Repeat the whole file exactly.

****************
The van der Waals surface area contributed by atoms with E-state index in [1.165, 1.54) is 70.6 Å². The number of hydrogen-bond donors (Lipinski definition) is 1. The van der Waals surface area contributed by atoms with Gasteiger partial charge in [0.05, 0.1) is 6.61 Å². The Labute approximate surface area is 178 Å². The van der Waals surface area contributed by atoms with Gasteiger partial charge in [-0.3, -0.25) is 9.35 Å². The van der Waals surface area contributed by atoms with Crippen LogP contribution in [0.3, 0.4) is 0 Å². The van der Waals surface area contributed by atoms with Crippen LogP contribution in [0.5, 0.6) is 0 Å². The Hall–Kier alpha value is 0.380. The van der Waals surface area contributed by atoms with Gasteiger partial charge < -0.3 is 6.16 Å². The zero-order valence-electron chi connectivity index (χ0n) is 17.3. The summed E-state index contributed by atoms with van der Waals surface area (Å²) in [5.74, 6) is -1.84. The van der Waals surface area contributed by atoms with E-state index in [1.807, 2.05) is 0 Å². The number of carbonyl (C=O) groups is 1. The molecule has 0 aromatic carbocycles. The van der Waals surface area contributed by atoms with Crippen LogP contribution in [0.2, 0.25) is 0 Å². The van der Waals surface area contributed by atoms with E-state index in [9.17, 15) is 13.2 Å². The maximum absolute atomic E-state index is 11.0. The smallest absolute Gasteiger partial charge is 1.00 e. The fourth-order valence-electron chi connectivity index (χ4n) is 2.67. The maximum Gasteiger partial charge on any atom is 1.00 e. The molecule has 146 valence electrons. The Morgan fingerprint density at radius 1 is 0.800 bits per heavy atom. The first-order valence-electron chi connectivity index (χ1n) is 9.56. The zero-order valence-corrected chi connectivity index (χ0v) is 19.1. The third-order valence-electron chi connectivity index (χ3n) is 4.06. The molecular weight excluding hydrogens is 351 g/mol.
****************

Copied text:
The van der Waals surface area contributed by atoms with E-state index in [1.165, 1.54) is 70.6 Å². The number of hydrogen-bond donors (Lipinski definition) is 1. The van der Waals surface area contributed by atoms with Gasteiger partial charge in [0.05, 0.1) is 6.61 Å². The Labute approximate surface area is 178 Å². The van der Waals surface area contributed by atoms with Gasteiger partial charge in [-0.3, -0.25) is 9.35 Å². The van der Waals surface area contributed by atoms with Crippen LogP contribution in [0.3, 0.4) is 0 Å². The van der Waals surface area contributed by atoms with Crippen LogP contribution in [0.5, 0.6) is 0 Å². The Hall–Kier alpha value is 0.380. The van der Waals surface area contributed by atoms with Gasteiger partial charge < -0.3 is 6.16 Å². The zero-order valence-electron chi connectivity index (χ0n) is 17.3. The summed E-state index contributed by atoms with van der Waals surface area (Å²) in [5.74, 6) is -1.84. The van der Waals surface area contributed by atoms with E-state index in [1.807, 2.05) is 0 Å². The number of carbonyl (C=O) groups is 1. The molecule has 0 aromatic carbocycles. The van der Waals surface area contributed by atoms with Crippen LogP contribution in [0.2, 0.25) is 0 Å². The van der Waals surface area contributed by atoms with E-state index in [9.17, 15) is 13.2 Å². The maximum absolute atomic E-state index is 11.0. The smallest absolute Gasteiger partial charge is 1.00 e. The fourth-order valence-electron chi connectivity index (χ4n) is 2.67. The maximum Gasteiger partial charge on any atom is 1.00 e. The molecule has 146 valence electrons. The Morgan fingerprint density at radius 1 is 0.800 bits per heavy atom. The first-order valence-electron chi connectivity index (χ1n) is 9.56. The zero-order valence-corrected chi connectivity index (χ0v) is 19.1. The third-order valence-electron chi connectivity index (χ3n) is 4.06. The molecular weight excluding hydrogens is 351 g/mol.